When I share a controversial meme
Joke—I never share controversial memes!
Well, almost never.
First, I should define what I mean by “meme” and “controversial meme.” I’m using the terms “my way” and if you don’t understand what I mean, then (by definition) you will misunderstand what I’m saying.
Meme: I’m using (or misusing) this term to mean “image macro.” I wish I had a different word for these photos with captions that are shared online. I almost coined my own word (“imma”) but that just seemed goofy. The word “meme” has many other proper definitions but I’m referring to the popular use of the term as a synonym for image macro.
Controversial Meme: I’m using the phrase “controversial meme” to distinguish between memes that are for comic purposes only and memes that make a point. Even though a controversial meme may be funny, its primary purpose is to make a statement.
New Friday Blog Series
I see a lot of people share memes on facebook and elsewhere online. At first I assumed these were shared to start a conversation on the topic.
Oops—wrong! Nine times out of ten the poster is sharing the meme primarily to declare their “side” on a societal issue. It’s kind of like putting a flag on their front lawn. If someone points out errors in the meme, they become defensive (“Who cares whether it’s true or not? The underlying point is still right!”)
I wanted a chance to react to controversial memes. Facebook (and other forms of social media) are not great places to do this for several reasons, such as (but not limited to):
- My thoughts aren’t always brief
- I need time to think about the meme and by the time I’ve come up with a non-knee-jerk response, social media has moved on.
- I don’t like to “pick on” the person who shared the meme. Sometimes a particular controversial meme just pushes my buttons because of my mood or because it’s the 10th time I’ve seen it in a week. I don’t mean to unload on a random friend just because of timing (although I have done so in the past…).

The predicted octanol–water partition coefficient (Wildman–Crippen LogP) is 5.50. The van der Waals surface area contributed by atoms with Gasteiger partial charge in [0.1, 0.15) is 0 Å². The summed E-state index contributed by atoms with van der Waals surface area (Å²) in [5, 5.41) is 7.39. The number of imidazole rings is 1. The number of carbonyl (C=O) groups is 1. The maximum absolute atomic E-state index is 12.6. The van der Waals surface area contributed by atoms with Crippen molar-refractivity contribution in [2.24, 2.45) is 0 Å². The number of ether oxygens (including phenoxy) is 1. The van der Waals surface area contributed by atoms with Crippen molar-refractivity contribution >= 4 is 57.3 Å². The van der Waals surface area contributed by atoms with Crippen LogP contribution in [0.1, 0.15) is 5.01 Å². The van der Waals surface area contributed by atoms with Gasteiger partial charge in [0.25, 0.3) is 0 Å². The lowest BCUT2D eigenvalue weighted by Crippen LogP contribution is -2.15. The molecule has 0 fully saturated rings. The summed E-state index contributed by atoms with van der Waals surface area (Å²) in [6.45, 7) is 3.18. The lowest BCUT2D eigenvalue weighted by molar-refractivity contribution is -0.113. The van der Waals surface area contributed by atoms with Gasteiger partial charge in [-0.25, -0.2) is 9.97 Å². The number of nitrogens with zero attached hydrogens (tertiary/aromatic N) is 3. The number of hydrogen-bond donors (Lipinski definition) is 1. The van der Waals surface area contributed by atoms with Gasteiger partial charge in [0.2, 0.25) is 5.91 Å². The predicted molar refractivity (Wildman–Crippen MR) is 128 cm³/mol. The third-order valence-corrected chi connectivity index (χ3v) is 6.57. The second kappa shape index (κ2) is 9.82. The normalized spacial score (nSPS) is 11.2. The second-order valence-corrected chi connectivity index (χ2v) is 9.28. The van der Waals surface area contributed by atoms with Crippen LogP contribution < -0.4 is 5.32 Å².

- I like the fact that memes provoke thought and new ideas. I don’t need to see only posts that I agree with. I also like to see what my friends think. Too much pushback and they might unfriend me or decide to hide their opinions. I don’t want to live in an echo chamber.
OK, that last point is not totally true. I would love to live in an echo chamber and never face uncomfortable opinions. It’s just that one can never be sure of the truth of one’s opinions without stepping out of the chamber and wrestling with opposing thoughts. I try to care more about finding the truth than being comfortable in my assumptions.
That said, on this blog I don’t plan to criticize memes by whether I agree or disagree with the underlying point. For that, you need to visit a different kind of blog.
I’m interested in thinking aloud about why particular memes are good or bad in the way they convey their messages. A good meme sheds light on an issue and a bad meme muddies the water. This is true whether you agree with the message or not.
I’m going to try to do a post a week on this topic for a while and see what kinds of things I find out.
Controversial Memes – Varying Perspectives
For my first post here, I’m just going to explain what I meant by the meme that I made and shared above. I’m not critiquing it (it’s mine so I have no perspective!) The meaning should be obvious, but if I’ve learned anything by participating in social media it’s that even the simplest statements can be misunderstood. I’ll repeat the meme here:
- What I think I’m doing: When I share a controversial meme, I think the argument in my meme checkmates the opposing position. Don’t bother me with rebuttals, you can’t deny this!
- What my allies think I’m doing: People who agree with me nod their heads and say, “Wow, that’s a home run for our side!” They might have a little more perspective to see that it’s not a complete checkmate.
- What my opponents think I’m doing: People who disagree roll their eyes and moan, “Not this stupid argument again! What a clown.”
- What undecideds think I’m doing: People who haven’t made up their mind on an issue are more likely to look at the meme and think, “Yeah, but what about…?” They are on the fence and can see both sides. They interpret the meme as the opinion of just one of the proverbial blind men describing the elephant.
- What my mom thinks I’m doing: Well, this really isn’t what my mom thinks. My mom will either have the reaction of the allies or the opponents depending on whether she agrees or not. This is more what I think if I see one of my own kids sharing a meme. “You’re not convincing anybody, you’re just provoking people! You’re going to get hurt!”
- What I’m really doing: Yep. Preaching to the choir. Everyone else has learned to scroll on. I think most posters know this is what they’re doing, but, as I said before, they are using the meme to identify which choir they belong to.
Until next week…